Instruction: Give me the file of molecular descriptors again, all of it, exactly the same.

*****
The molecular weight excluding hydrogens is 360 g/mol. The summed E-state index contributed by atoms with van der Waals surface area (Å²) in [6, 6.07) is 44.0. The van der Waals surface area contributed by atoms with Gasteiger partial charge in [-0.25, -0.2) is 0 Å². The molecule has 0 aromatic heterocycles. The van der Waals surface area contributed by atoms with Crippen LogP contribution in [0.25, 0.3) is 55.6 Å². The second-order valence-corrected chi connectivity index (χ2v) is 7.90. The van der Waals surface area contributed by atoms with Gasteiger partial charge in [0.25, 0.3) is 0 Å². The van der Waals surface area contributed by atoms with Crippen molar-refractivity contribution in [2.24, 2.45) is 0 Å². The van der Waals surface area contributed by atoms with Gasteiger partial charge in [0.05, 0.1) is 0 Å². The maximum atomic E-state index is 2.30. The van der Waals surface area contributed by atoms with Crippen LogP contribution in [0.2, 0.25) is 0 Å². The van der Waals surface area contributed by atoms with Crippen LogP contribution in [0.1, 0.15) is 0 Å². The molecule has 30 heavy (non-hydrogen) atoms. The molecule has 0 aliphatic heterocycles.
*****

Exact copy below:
The molecular weight excluding hydrogens is 360 g/mol. The summed E-state index contributed by atoms with van der Waals surface area (Å²) in [6, 6.07) is 44.0. The van der Waals surface area contributed by atoms with Gasteiger partial charge in [-0.25, -0.2) is 0 Å². The molecule has 0 aromatic heterocycles. The van der Waals surface area contributed by atoms with Crippen LogP contribution in [0.25, 0.3) is 55.6 Å². The second-order valence-corrected chi connectivity index (χ2v) is 7.90. The van der Waals surface area contributed by atoms with Gasteiger partial charge in [0.25, 0.3) is 0 Å². The van der Waals surface area contributed by atoms with Crippen molar-refractivity contribution in [2.24, 2.45) is 0 Å². The van der Waals surface area contributed by atoms with Gasteiger partial charge in [0.05, 0.1) is 0 Å². The maximum atomic E-state index is 2.30. The van der Waals surface area contributed by atoms with Crippen LogP contribution in [0.2, 0.25) is 0 Å². The van der Waals surface area contributed by atoms with Crippen LogP contribution in [0.1, 0.15) is 0 Å². The molecule has 30 heavy (non-hydrogen) atoms. The molecule has 0 aliphatic heterocycles.